1. Hi Jess,

    Just wanted to offer my two-cents worth as I think there are some advantages to traditional publishing houses over self-publishing.

    Firstly, the publisher takes on the financial risk rather than the author. It’s going to cost the author/indie publisher money and/or time to make their book or e-book.

    Secondly, the publisher takes control of the ‘packaging’ so that the product looks great. Self-published books do look different and it’s fairly unusual to see one that looks as good as a book coming out of a publishing house that employs professional designers and typesetters.

    Thirdly, the publisher has to manage distribution – the crunch when it comes to print books, not so important with e-books.

    And lastly, what about editing? Surely it’s important to create the best possible story for readers? I consider myself a good editor of my own work, but there’s no way I would self-publish without first employing (at the very least), a proofreader.

    Re: the amount of time it takes to get anything done with a publishing house – it sounds like it’s pretty slow where you are. In Australia, slush pile responses are in general much faster. Authors here also don’t necessarily need an agent to submit their work.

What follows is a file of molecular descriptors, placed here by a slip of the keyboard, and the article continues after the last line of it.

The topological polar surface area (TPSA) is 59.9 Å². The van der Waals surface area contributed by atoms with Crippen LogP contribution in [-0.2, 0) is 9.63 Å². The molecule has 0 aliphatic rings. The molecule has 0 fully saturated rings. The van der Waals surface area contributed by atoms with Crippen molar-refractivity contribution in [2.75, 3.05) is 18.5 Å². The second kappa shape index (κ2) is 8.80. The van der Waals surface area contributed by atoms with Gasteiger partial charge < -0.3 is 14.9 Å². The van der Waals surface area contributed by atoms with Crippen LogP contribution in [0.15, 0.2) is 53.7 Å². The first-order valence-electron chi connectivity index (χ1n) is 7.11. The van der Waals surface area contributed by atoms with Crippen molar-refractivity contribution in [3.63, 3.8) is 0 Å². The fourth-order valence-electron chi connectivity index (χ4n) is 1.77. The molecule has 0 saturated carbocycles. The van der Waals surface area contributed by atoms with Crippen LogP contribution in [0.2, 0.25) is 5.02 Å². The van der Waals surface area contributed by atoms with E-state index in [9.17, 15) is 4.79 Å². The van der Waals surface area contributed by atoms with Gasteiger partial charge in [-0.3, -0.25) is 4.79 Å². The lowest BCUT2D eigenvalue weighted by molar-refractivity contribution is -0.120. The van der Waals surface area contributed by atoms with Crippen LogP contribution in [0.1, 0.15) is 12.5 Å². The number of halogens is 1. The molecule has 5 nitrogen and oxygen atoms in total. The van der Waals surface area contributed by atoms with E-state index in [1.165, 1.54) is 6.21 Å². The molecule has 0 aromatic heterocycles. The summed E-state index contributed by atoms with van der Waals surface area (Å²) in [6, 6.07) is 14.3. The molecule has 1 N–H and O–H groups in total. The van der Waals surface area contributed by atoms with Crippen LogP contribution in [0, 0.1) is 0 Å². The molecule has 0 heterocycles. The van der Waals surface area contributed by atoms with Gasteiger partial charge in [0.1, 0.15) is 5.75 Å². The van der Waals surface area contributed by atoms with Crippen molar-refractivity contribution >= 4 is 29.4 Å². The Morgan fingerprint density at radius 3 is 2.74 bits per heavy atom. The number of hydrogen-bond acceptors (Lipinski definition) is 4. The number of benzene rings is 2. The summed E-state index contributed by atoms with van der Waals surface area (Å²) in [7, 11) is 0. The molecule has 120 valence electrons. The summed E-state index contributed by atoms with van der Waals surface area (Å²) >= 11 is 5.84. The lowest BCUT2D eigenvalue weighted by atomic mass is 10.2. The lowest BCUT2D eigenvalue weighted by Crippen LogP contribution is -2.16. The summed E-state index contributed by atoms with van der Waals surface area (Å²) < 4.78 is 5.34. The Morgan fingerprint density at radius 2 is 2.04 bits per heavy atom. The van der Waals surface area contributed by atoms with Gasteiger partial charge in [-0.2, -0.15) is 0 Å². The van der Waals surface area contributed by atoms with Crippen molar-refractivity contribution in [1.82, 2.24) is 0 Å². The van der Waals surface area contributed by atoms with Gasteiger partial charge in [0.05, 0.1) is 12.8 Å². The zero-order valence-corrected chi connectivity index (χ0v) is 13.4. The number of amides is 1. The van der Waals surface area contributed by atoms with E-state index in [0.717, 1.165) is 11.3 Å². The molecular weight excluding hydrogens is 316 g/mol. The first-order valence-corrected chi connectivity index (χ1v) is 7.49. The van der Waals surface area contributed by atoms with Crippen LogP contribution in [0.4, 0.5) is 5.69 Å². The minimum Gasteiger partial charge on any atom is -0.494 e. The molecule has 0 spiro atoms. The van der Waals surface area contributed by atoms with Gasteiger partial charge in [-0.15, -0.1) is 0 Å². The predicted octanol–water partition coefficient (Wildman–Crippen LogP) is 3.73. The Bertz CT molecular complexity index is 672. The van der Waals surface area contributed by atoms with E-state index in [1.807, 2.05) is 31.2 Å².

I’ve recently been interviewing authors for my blog. One thing I’ve discovered (though not explicitly stated), is that smaller publishing houses will do a lot of work to promote all of their authors in low-cost ways (such as arranging appearances and notifying them of interview opportunities). The authors also help each other out with promotional opportunities. So you’re not left on your own to do everything. I’d say that’s the downside of being a ‘solopreneur’.

    I do think, however, that there are books (and authors) who are better off self-publishing.

    A good blog post!

    Cheers, Cathryn

    PS, the George Bernard Shaw quote was hilarious!


    • Hi Cathryn,

      Thanks for your comment — there certainly are some advantages to traditional publishing, though I suppose it’s linked to the individual’s goals as a writer/author.

      Proper budgeting, packaging, distribution, and editing, are not impossible to do. The editing quality of mainstream NY-published books has slipped in recent years too (typing errors, “their” instead of “they’re”, name errors, etc). If the book contains a good storyline and good characters, I don’t think people will mind paying less to check out something new which may not look as “shiny” as a book coming out of a publishing house (with regards to books that are published independently).

      Now I know that the publishing scene in Australia is speedier/more efficient =P

      I suppose the factor of having to do everything oneself is both an upside and downside of being a solopreneur. It’s nice if you have a plan, and know you can handle both the creative/business aspects yourself. I was hesitant at first, but dived in after a while, because at least it beat sitting around waiting for someone else to do something to publish my book(s). If the business aspects are really too overwhelmingly much for a person to handle, then it’s probably best that s/he sticks to being traditionally published.

      P.S. Yeah, I’ve always remembered that Shaw quote!